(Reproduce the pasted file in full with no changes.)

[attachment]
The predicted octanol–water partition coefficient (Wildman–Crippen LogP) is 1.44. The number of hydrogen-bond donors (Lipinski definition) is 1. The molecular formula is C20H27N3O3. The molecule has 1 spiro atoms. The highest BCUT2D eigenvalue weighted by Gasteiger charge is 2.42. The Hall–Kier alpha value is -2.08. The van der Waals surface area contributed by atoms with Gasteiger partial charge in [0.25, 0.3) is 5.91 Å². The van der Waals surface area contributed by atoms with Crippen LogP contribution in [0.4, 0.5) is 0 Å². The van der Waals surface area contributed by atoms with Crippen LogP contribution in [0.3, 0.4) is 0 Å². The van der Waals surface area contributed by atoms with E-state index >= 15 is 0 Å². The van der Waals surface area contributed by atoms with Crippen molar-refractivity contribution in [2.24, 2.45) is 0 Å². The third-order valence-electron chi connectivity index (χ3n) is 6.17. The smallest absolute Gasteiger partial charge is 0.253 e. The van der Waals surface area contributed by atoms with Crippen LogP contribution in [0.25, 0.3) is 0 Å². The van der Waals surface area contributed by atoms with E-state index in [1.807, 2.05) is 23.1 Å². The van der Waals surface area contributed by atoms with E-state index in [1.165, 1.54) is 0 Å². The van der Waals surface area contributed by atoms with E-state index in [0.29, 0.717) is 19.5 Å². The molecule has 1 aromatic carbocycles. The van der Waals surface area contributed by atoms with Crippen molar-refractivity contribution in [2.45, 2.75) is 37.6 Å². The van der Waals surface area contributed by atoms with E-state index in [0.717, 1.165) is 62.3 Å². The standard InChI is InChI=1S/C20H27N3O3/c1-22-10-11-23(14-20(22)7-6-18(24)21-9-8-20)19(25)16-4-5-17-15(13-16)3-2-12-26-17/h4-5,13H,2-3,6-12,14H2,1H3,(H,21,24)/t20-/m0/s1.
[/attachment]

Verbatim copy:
The predicted octanol–water partition coefficient (Wildman–Crippen LogP) is 1.44. The number of hydrogen-bond donors (Lipinski definition) is 1. The molecular formula is C20H27N3O3. The molecule has 1 spiro atoms. The highest BCUT2D eigenvalue weighted by Gasteiger charge is 2.42. The Hall–Kier alpha value is -2.08. The van der Waals surface area contributed by atoms with Gasteiger partial charge in [0.25, 0.3) is 5.91 Å². The van der Waals surface area contributed by atoms with Crippen LogP contribution in [0.4, 0.5) is 0 Å². The van der Waals surface area contributed by atoms with Crippen LogP contribution in [0.3, 0.4) is 0 Å². The van der Waals surface area contributed by atoms with E-state index >= 15 is 0 Å². The van der Waals surface area contributed by atoms with Crippen molar-refractivity contribution in [2.24, 2.45) is 0 Å². The third-order valence-electron chi connectivity index (χ3n) is 6.17. The smallest absolute Gasteiger partial charge is 0.253 e. The van der Waals surface area contributed by atoms with Crippen LogP contribution in [0.25, 0.3) is 0 Å². The van der Waals surface area contributed by atoms with E-state index in [1.807, 2.05) is 23.1 Å². The van der Waals surface area contributed by atoms with E-state index in [1.165, 1.54) is 0 Å². The van der Waals surface area contributed by atoms with E-state index in [0.29, 0.717) is 19.5 Å². The molecule has 1 aromatic carbocycles. The van der Waals surface area contributed by atoms with Crippen molar-refractivity contribution in [2.45, 2.75) is 37.6 Å². The van der Waals surface area contributed by atoms with E-state index in [0.717, 1.165) is 62.3 Å². The standard InChI is InChI=1S/C20H27N3O3/c1-22-10-11-23(14-20(22)7-6-18(24)21-9-8-20)19(25)16-4-5-17-15(13-16)3-2-12-26-17/h4-5,13H,2-3,6-12,14H2,1H3,(H,21,24)/t20-/m0/s1.